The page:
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A voi! Stage 4: Mouthwatering Cinque Terre stage

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This is the kind of fun you only get in the Giro. A stage that has both a brutal challenging course and goes through some of the most beautiful country in the world. he finale will see the race pass the spectacular Cinque Terre coastline. It's another day with a metric shit-ton of climbing, for a stage on day four anyway. It's up and down all day and on small winding roads to boot. This should make for an even better day for the breakaway-hopefuls than stage 3 and after the display from Tinkoff there it will be interesting to see how the day plays out. Can Contador's boys really hope to ride these three weeks on the front for the entire time and if so, how far are they willing to push it?

To give the race an extra twist there is the short steep climb of Biassa that summits ten kilometers from the finish leaving the riders with a fast, uncomplicated descent and 3 kms of flat to the finish. The steep last kilometer of the climb could make for a good launch point for someone attacking for the stage win or even a rider hoping to snatch some time on GC.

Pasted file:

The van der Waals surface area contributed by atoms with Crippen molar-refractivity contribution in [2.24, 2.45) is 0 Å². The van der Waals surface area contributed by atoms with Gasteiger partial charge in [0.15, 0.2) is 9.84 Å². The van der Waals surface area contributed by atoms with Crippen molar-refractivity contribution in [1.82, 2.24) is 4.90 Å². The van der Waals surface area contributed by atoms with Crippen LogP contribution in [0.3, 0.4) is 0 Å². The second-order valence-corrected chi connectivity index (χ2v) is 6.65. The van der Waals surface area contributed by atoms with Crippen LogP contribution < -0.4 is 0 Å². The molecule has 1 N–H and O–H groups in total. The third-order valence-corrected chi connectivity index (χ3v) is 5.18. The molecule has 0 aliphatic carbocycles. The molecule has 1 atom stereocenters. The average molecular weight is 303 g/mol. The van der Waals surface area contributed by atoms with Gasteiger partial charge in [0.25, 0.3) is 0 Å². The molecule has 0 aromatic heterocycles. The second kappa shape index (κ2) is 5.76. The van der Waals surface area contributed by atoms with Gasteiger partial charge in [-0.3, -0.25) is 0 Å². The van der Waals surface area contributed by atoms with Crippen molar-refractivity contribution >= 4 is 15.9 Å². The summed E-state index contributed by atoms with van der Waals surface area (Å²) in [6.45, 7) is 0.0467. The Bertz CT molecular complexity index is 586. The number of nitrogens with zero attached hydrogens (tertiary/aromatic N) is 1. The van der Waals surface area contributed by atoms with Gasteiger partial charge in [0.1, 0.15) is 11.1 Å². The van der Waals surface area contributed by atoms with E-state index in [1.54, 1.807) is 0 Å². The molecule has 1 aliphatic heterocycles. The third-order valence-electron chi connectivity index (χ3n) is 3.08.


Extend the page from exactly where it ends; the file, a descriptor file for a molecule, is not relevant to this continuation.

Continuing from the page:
This should really be out of reach of Matthews and his likes one would think even if the race is still held together at that point.

Chi vincerà?

Luis Leon Sanchez. Not sure how much freedom there is for Astana helpers but if Sky riders can go stagehunting then why not the men in pajamas? This stage has a distinct San Seb feel that's the kind of tracing that LLS knows and loves.

Amy's Food & Vino del giorno

Wine: Punta Crena Pigato Riviera Ligure di PonenteVigneto Ca’ da Rena
From the importer: "Ask Paolo if the family follows organic methods in the vineyards and he’ll laugh. We’re not “organic,” he says as if you had asked about some crazy new technology. We just do everything the same way our ancestors have for hundreds of years. They even build their stone terraces by hand, using the method established here three thousand years ago.i"

Food: Trofie. So here we put it all together, serving our pesto with handmade pasta, known as trofie. It turns out that K was much better at forming the shapes than I was. When I asked her why, she said "I used to really like play-doh."

For more on Amy's food & wine visit her WineBookGirl blog